Evolution of the Winter Olympic Games

The recent PyeongChang Games saw many historic firsts: 6 countries (Ecuador, Eritrea, Kosovo, Malaysia, Nigeria and Singapore) making their debuts in the Winter Games. And of course, North and South Korean athletes competing alongside each other in a historic women's hockey match.

Gender participation and sporting disciplines have evolved significantly throughout Olympic history. As new Olympic history is created, let’s take a look at the origin and history of the Winter Olympic Games.

Origin of the Winter Olympics

Before the conception of the Winter Olympic Games, the Nordic Games were the first international competition devoted to winter sports and took place between 1901 and 1926. Viktor Balck, the organizer of these games, advocated for many years to have winter sporting events in the Olympics. Finally, he succeeded and figure skating was introduced to the London Summer Olympics in 1908.

A few years later, others petitioned to create a separate Olympics for just winter sports. Due to the logistics of finding facilities and the two world wars, the first official Winter games would not take place until 1924. For many years, the Winter and Summer games would be hosted in the same year - albeit at different times of the year. It was not until 1994 when the two year offset was introduced.

Due to the timing of the winter games (typically at the beginning of the calendar year), they have often been hosted by cities in the northern hemisphere.

Olympic Sporting Events are Diversifying

While the number of sports and disciplines (umbrella groupings for events) only change periodically, the number of events have continually increased over the years. During the recent Pyeongchang games, mass-start speed skating, big air snowboarding, and doubles curling were added to the list of competitive winter sports.

Some sports such as skiing, skating, and curling have been staples in the Olympic games ever since the first Winter Olympic Games took place. Other disciplines were added much later, such as the Biathlon which first took place in the 1960 Winter Games in Squaw Valley.

With the recent growth of new sporting events, the International Olympic Committee (IOC), the governing body of the Olympic Games, began to introduce procedures that would allow the games to more readily adapt to the current state of sports. In 2014, as part of the the Olympic Agenda 2020, the IOC approved an initiative that gave each Games's organizing committee autonomy to add new sports more easily. While the next winter games (to be held in Beijing) will not be adding any new sports, the upcoming 2020 summer Tokyo games will be the first to take advantage of this new policy with the addition of five new sports: baseball/softball, karate, surfing, skateboarding, and climbing. The goal with these new initiatives to encourage the evolution of the Olympics as the world’s tastes in sports evolve.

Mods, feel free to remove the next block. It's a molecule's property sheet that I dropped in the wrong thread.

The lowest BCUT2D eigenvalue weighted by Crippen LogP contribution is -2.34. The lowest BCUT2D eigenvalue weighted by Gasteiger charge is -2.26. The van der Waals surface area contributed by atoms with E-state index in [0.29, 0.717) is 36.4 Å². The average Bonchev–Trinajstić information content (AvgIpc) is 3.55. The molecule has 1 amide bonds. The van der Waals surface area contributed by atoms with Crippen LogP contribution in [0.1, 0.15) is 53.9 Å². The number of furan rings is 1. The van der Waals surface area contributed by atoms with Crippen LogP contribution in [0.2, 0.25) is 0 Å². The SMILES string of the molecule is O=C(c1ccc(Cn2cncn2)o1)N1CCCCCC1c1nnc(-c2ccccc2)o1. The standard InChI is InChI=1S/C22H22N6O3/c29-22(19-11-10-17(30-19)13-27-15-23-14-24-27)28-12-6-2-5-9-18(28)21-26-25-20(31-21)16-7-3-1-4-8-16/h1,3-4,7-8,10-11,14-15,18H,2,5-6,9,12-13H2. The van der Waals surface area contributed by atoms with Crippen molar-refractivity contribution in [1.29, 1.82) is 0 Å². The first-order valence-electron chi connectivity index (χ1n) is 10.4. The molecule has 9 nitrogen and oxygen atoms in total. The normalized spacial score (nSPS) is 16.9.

Closing the Olympic Gender Gap

The numbers of nations and athletes that participate in the Olympics have increased gradually over the years. Female participation in the Olympic Games has increased over time. During the first games, only 11 (4% of all athletes) female athletes competed in the winter games. In the most recent games, 40% of competitors were women. Generally there has been a wider gender gap of female to male events at the Winter Games than at the Summer Games.

For many sporting disciplines, female participation typically lagged behind males. For instance, skiing was an Olympic sport in the first 1924 games but was open to female participation until 1936. This lag is also reflected in the representation of women in the IOC. Although the IOC has existed since 1894, two years before the first Summer Games, it wasn’t until 1981 until the first female would join the committee. Today, only 20 women make up the IOC body (which contains 106 members). While having a goal requiring 20% of its members to be females, the IOC been unable to achieve this goal to date.

However there is hope for gender equality in sport in the future. In recent times, the gender gap of Olympic sporting events have dramatically decreased. The IOC established the Women in Sport Commission to encourage more traditional countries to allow females to compete in sports. As the gap of sporting events for male-associated and female-associated sports continues to decrease, it is hopeful that the Olympics could become more gender balanced in the future.

As the games continue to adapt to the current state of athletics with the addition of new sports and initiatives to encourage more female participation, it will continue to present an example of unity and perseverance on a world stage.